Histidine is often found in the active site of enzymes and is of crucial importance in mechanisms that involve the abstraction or donation of a proton. In addition, it is the only residue with a pKa in the physiological range. However, issues associated with histidine bioconjugation include the pKa, hydrogen bonding, as well as solvent exposure. There are relatively few conventional bioconjugation methods available for activating histidine. In addition to the traditional approaches that involve chemical functions, such as Michael addition and reactions with epoxides and diazonium salts50,51,52, the SET-based photoredox methods promise to provide a new strategy for modifying histidine uner mild conditions and in a straightforward manner.
Early studies of the direct photochemical modification of histidine appeared in 1990. Cohen and coworkers reported on the photochemical trifluoromethylation of His in a tripeptide Glp-His-Pro-NH2 (TRH) and produced two isomers, 2- and 4(5)-CF3-Im-TRH (Fig. 3e). By introducing CF3I as the source of the trifluoromethyl group, the tripeptide could be modified in MeOH under UV irradiation53. However, the chemoselective modification of histidine continues to remain a difficult challenge in bioconjugation chemistry.
Importantly, Wang, Chen, and coworkers recently developed a His-specific peptide/protein modification protocol that involved a visible-light-induced photoredox C–H alkylation reaction (Fig. 3f)54. In this case, peptide modification involved using C4-alkyl-1,4-dihydropyridine as the labeling reagent under irradiation by visible light. Through the Minisci-type reaction, this protocol exploits the electrophilic reactivity of histidine. Moreover, its utility has been demonstrated in a series of peptide drugs, natural products, and small proteins.
Nonaromatic amino acids (Cys, Ser, and Thr)
In traditional bioconjugation chemistry, the cysteine residue is the most popular and convenient target for the posttranslational modification of peptides and proteins because of its high nucleophilicity3,10,14. In addition, the relatively low natural abundance of cysteine residues in proteins would allow a specific site to be modified at a predetermined position39. Furthermore, because of its high nucleophilicity, particularly in the thiolate form, this allows a rapid and efficient modification a possibility.
In contrast, methionine, which also contains a sulfur atom in its residue, there are only a few examples of traditional methods for its modification in the literature and no usable photocatalytic methodologies for methionine bioconjugation have been reported16,17,55,56. That is because methionine has a fundamentally lower nucleophilicity and is highly hydrophobic6. However, while photoredox C–H functionalization was introduced to the late-stage application of a Met-containing peptide, C–H cyanation of the methyl group on methionine could be achieved directly56.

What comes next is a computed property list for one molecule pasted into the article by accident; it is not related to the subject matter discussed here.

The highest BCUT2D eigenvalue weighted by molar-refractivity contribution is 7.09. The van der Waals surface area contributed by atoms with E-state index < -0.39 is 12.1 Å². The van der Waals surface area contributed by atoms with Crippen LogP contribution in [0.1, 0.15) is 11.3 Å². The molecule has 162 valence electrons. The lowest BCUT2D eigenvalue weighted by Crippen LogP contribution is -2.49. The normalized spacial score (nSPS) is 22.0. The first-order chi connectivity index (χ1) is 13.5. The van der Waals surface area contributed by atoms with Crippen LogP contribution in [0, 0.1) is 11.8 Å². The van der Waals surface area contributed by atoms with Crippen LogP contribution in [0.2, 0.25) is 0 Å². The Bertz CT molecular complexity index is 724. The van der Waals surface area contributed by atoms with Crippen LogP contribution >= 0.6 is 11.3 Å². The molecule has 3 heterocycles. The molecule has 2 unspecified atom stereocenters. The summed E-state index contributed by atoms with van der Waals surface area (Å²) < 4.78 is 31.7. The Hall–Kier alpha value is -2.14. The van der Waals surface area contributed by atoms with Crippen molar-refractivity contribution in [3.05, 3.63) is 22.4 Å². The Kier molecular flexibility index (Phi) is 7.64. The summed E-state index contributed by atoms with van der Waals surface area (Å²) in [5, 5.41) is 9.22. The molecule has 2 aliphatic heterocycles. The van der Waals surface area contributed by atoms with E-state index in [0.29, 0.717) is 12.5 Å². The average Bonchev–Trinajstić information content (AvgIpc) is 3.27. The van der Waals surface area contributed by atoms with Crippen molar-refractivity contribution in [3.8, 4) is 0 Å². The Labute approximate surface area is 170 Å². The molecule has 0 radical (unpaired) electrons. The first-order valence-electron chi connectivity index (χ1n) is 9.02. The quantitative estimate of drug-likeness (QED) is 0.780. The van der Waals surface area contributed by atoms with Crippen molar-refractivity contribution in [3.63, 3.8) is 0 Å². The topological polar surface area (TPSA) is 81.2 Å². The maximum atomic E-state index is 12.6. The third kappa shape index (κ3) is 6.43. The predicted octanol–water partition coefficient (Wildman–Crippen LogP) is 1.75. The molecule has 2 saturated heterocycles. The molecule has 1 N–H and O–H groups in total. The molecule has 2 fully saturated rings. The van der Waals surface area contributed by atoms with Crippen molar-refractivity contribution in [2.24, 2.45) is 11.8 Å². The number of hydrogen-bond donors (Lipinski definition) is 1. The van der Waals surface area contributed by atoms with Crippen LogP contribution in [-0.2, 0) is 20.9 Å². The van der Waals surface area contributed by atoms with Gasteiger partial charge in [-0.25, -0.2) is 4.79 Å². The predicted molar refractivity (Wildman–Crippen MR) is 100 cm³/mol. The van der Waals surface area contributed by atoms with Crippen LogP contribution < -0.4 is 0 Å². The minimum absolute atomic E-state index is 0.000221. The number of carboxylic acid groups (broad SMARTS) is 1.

On the other hand, since the thiol (thiolate) group of cysteine can readily react in SET reactions, the use of cysteine in conjunction with visible-light-induced photoredox bioconjugation systems are predicted to be important and valuable applications in this area of research.
In 2014, Yoon and coworkers developed a visible light photocatalytic method (Fig. 4a)57. Using [Ru(bpz)3]2+ as a photocatalyst and p-toluidine as a redox mediator, they succeeded in coupling cysteine with various olefins. This protocol involved thiol–ene reactions of cysteine-containing biomolecules with the thiol component, as the limiting reagent under visible light irradiation. In this case, p-toluidine served as a redox mediator to catalyze the otherwise inefficient photooxidation of thiols, thus resulting in the development of a co-catalytic oxidative system.
Noël and coworkers recently reported several examples of the photocatalytic modification cysteine residues (Fig. 4b). They employed Eosin Y or TiO2 as the photocatalyst to produce disulfide bonds between two cysteine residues58,59. It is well known that disulfides play an important role in protein folding, and the formation of secondary and tertiary structures. This method can be performed on deprotected peptides and showed a great tolerance for various sensitive amino acid residues. They also developed a continuous-flow protocol for use in the photocatalytic synthesis of oxytocin.
In addition, Noël and coworkers. developed a photocatalytic arylation reaction based on the Stadler–Ziegler reaction (Fig. 4c)60. On treatment with aryldiazonium salts, aryl radicals could be generated in the presence of Eosin Y as the photocatalyst. The aryl radicals can subsequently be trapped by cysteine with the formation of a C–S bond, resulting in the ultimate modification of cysteine.